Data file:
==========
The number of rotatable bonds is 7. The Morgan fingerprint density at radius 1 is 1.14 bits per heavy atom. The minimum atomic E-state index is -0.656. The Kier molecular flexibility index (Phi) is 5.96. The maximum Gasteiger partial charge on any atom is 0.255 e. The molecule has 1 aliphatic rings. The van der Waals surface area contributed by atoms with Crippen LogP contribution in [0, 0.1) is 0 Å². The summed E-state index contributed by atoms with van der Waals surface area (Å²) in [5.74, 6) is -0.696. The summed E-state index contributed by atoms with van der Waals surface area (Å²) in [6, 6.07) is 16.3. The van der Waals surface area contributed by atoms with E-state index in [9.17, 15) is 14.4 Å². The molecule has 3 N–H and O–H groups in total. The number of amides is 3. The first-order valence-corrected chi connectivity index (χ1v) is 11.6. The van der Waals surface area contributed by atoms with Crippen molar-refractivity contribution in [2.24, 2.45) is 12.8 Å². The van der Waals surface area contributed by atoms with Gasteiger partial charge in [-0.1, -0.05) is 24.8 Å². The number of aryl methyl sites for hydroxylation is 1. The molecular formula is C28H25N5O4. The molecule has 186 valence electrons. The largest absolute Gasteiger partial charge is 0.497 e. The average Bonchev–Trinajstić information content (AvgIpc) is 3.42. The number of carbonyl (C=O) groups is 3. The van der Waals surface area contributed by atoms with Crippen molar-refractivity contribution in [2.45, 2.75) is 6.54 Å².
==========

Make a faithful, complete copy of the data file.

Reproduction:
The number of rotatable bonds is 7. The Morgan fingerprint density at radius 1 is 1.14 bits per heavy atom. The minimum atomic E-state index is -0.656. The Kier molecular flexibility index (Phi) is 5.96. The maximum Gasteiger partial charge on any atom is 0.255 e. The molecule has 1 aliphatic rings. The van der Waals surface area contributed by atoms with Crippen LogP contribution in [0, 0.1) is 0 Å². The summed E-state index contributed by atoms with van der Waals surface area (Å²) in [5.74, 6) is -0.696. The summed E-state index contributed by atoms with van der Waals surface area (Å²) in [6, 6.07) is 16.3. The van der Waals surface area contributed by atoms with E-state index in [9.17, 15) is 14.4 Å². The molecule has 3 N–H and O–H groups in total. The number of amides is 3. The first-order valence-corrected chi connectivity index (χ1v) is 11.6. The van der Waals surface area contributed by atoms with Crippen molar-refractivity contribution in [2.24, 2.45) is 12.8 Å². The van der Waals surface area contributed by atoms with Gasteiger partial charge in [-0.1, -0.05) is 24.8 Å². The number of aryl methyl sites for hydroxylation is 1. The molecular formula is C28H25N5O4. The molecule has 186 valence electrons. The largest absolute Gasteiger partial charge is 0.497 e. The average Bonchev–Trinajstić information content (AvgIpc) is 3.42. The number of carbonyl (C=O) groups is 3. The van der Waals surface area contributed by atoms with Crippen molar-refractivity contribution in [2.45, 2.75) is 6.54 Å².